Early Christian Monuments in Rome
Educated Rome travellers, especially with an interest in early Christianity, often face the problem that non of the sometimes very impressive remains are included in the TOP 10 ‘must see’ list of established travel guides. Or to be fair, not at all. This overview aims to provide a (partly commented) list of the most remarkable material remains of Late Antique Christianity in Rome. Evidently, this list is neither exhaustive, nor aims to be, but reflects rather a selection guided by my preferences and interests. Certainly, all monuments on this list are worth a detour for any connoisseurs intrested in Rome’s early Christian past. Some of them, such as the Sant’Agnese complex, is definitely worth a half-day excursion.
Sant’Agnese Complex (via Nomentana 349)
Santa Cecilia al Trastevere (Piazza di Santa Cecilia 22)
San Clemente (Via Labicana 95)
Santi Cosma e Damiano (Via Dei Fori Imperiali 1)
Santa Maria Antiqua is located between the Palatine and the Forum, and therefore now part of PArCo (Parco archeologico del Colosseo). The ‘Forum Pass SUPER ticket’ and the ‘Full experience’ ticket includes the entry to the church.
San Paolo fuori le mura (Piazzale di San Paolo 1)
Santa Prassede (Via di Santa Prassede 9/A)
Santa Pudenziana (Via Urbana 160)
Santa Sabina (Piazza Pietro d’Illiria 1)
Santo Stefano Rotondo (via di Santo Stefano Rotondo 7)
This website offers (theoretically) up to date information the catacombs open to the public in Rome (and beyond).
My personal favorite is Priscilla (Via Salaria 430), which is fairly off the beaten path. In contrast to other catacombs around via Appia, visits here usually take place in small groups. It is easy to combine a visit with the Sant’Agnese complex and spend an afternoon in an authentic Italian quarter far away from streams of tourists.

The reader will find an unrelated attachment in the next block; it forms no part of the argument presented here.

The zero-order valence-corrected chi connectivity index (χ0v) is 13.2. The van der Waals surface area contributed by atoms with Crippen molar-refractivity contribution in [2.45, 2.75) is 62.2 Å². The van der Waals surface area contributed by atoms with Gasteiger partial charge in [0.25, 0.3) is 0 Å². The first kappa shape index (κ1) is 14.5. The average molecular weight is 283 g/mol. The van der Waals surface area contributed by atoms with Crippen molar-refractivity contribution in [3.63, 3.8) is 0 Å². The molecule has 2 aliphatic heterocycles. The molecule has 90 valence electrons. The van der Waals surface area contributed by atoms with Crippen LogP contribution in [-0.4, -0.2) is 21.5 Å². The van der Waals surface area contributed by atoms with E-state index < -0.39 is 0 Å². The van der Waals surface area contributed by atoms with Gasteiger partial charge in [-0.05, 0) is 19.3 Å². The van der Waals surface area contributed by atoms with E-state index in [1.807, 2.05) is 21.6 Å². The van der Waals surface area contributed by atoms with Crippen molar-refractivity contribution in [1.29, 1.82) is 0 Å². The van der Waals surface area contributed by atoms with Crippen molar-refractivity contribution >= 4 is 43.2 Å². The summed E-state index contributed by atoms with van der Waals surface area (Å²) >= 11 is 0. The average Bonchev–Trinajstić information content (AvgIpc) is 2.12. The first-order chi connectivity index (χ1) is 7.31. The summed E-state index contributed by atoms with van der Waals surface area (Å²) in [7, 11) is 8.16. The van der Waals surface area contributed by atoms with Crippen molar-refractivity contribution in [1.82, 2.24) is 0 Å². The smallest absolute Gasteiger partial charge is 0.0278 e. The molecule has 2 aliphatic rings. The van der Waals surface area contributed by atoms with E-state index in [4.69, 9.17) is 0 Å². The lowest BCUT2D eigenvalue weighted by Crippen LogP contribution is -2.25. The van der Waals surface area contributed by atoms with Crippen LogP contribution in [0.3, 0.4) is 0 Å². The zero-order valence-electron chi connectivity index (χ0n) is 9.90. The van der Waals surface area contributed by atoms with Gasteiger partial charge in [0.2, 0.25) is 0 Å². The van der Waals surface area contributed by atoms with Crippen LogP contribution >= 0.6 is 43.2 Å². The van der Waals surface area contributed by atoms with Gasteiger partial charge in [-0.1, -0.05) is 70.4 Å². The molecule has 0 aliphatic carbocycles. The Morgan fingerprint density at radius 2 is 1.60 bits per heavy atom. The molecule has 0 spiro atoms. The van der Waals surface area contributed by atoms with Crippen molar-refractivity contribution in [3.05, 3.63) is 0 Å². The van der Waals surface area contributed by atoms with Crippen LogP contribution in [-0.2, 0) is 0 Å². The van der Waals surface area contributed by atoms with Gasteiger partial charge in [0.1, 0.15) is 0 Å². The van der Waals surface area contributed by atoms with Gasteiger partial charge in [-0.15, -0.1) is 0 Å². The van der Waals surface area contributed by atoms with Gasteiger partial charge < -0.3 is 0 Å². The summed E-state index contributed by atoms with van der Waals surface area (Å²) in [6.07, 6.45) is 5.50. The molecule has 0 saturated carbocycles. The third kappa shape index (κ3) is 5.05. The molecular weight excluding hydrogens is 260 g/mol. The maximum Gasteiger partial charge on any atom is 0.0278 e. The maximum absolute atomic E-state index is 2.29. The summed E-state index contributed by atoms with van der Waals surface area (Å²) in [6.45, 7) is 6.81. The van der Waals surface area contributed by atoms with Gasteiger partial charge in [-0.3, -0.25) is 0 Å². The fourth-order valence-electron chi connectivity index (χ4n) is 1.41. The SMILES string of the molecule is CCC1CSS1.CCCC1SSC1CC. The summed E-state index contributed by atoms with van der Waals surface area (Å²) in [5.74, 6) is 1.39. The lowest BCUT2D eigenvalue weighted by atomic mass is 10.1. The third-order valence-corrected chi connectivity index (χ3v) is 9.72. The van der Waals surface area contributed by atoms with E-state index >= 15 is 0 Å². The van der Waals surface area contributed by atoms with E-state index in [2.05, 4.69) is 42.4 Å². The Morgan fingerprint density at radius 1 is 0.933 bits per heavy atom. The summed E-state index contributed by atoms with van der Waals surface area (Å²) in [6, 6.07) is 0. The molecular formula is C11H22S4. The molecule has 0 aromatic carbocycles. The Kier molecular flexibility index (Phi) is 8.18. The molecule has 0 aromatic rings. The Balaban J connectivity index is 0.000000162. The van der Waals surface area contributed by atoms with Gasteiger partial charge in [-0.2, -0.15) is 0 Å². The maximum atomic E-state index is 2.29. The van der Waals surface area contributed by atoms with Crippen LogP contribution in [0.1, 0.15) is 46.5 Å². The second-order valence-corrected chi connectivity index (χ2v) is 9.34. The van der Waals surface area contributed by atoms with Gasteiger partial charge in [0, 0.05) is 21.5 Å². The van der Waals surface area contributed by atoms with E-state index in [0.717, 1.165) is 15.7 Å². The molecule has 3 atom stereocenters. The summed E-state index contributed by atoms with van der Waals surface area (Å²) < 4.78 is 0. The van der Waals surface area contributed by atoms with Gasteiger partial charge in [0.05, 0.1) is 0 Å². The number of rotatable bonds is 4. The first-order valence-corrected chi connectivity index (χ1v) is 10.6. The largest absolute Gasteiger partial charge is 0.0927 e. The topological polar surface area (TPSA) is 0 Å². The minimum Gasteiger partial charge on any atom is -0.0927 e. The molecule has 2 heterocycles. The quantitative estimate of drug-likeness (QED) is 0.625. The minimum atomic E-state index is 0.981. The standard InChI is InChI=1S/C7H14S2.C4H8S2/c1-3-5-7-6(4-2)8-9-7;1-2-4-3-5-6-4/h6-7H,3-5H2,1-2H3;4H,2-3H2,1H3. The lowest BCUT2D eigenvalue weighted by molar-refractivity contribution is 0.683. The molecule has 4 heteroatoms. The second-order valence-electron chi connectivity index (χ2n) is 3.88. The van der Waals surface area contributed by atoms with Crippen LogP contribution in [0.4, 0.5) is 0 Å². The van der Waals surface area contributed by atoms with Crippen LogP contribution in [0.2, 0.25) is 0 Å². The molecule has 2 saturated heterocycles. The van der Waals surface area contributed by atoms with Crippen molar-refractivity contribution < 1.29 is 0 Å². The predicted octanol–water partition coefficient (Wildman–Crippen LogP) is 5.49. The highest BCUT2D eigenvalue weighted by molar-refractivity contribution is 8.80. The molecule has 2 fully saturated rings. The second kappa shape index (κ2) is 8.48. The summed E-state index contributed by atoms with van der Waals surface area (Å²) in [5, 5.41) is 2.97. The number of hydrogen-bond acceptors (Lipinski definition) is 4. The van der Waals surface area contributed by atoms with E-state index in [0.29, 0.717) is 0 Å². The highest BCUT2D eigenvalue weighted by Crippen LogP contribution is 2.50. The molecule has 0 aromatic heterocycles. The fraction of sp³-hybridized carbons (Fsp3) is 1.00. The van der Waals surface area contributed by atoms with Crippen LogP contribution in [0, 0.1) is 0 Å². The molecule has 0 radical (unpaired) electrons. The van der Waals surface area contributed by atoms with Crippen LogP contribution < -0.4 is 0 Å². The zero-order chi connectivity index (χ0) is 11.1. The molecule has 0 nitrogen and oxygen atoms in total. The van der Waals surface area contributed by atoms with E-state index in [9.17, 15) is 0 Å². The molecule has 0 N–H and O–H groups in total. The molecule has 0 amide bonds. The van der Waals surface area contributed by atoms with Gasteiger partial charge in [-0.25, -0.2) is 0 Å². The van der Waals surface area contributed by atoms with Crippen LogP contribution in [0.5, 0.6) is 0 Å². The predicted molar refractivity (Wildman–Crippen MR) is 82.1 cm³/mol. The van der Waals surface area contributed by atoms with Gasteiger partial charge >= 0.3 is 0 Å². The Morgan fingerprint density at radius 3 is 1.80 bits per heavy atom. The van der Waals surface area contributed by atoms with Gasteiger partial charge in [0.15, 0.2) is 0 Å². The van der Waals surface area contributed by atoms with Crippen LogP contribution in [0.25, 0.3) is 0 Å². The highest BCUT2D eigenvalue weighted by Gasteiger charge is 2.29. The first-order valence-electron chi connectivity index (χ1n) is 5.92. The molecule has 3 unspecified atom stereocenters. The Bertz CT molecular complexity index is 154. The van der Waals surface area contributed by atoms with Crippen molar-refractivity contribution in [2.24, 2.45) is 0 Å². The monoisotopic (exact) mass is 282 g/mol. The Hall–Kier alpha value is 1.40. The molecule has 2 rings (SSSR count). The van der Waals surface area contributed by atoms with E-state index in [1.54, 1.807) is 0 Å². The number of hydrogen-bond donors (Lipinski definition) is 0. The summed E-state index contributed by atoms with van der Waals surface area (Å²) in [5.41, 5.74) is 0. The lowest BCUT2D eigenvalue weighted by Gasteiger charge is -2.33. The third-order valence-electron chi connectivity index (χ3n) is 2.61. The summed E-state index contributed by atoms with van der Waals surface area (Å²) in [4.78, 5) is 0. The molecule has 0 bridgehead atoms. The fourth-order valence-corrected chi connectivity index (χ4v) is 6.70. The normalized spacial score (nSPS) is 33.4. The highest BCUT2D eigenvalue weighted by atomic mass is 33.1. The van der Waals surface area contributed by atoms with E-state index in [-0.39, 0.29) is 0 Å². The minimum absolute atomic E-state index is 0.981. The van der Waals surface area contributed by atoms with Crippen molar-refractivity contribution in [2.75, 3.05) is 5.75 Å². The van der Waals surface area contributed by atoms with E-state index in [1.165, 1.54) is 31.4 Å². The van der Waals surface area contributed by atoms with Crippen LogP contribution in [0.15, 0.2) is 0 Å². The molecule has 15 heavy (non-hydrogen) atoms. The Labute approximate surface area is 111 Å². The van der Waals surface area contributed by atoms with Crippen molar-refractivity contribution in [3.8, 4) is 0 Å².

SS Pietro e Marcellio (Via Casilina, 641) is an excellent choice for connoisseurs, as this catacomb accomodates the highest number of lavishly decorated cubicula, many of which is also shown during the guided tour. The catacomb is truely off of any beaten path, but, in my opinion, it is absolutely worth a/the detour. Please note, a researvation is mandatory.
Excavations of the Vatican necropole under the Basilica di San Pietro (= ‘Tomb of Peter‘). Please note, visit only upon reservation. In my experience, tickets should be ordered well in advance at the Ufficio Scavi.
The Via Triumphalis necropole was destroyed, or more precisely, buried by a landslide. Today, the site represents one of the best preserved non-Christian necropole in Rome open to the public. Although not Christian, it offers an interesting contrast program to the catacombs, as it shed light on the enormous economic inequality within Rome’s less priviledged population. Theoretically, tickets can be purchased on the website of the Vatican Museums, but when I last checked, there was no single date available in the online calendar.
Yet another ‘nerdish’ thing is the Crypta Balbi (Via delle Botteghe Oscure 31). This is one of the most intriguing museums of Rome dedicated to the history and development of the urbs. It does not focuses on Christianity, but inevitably, it also deals with the Christian(isation of the) city. Absolutely underrated. But most unfortunately closed until further notice due to refurbishment.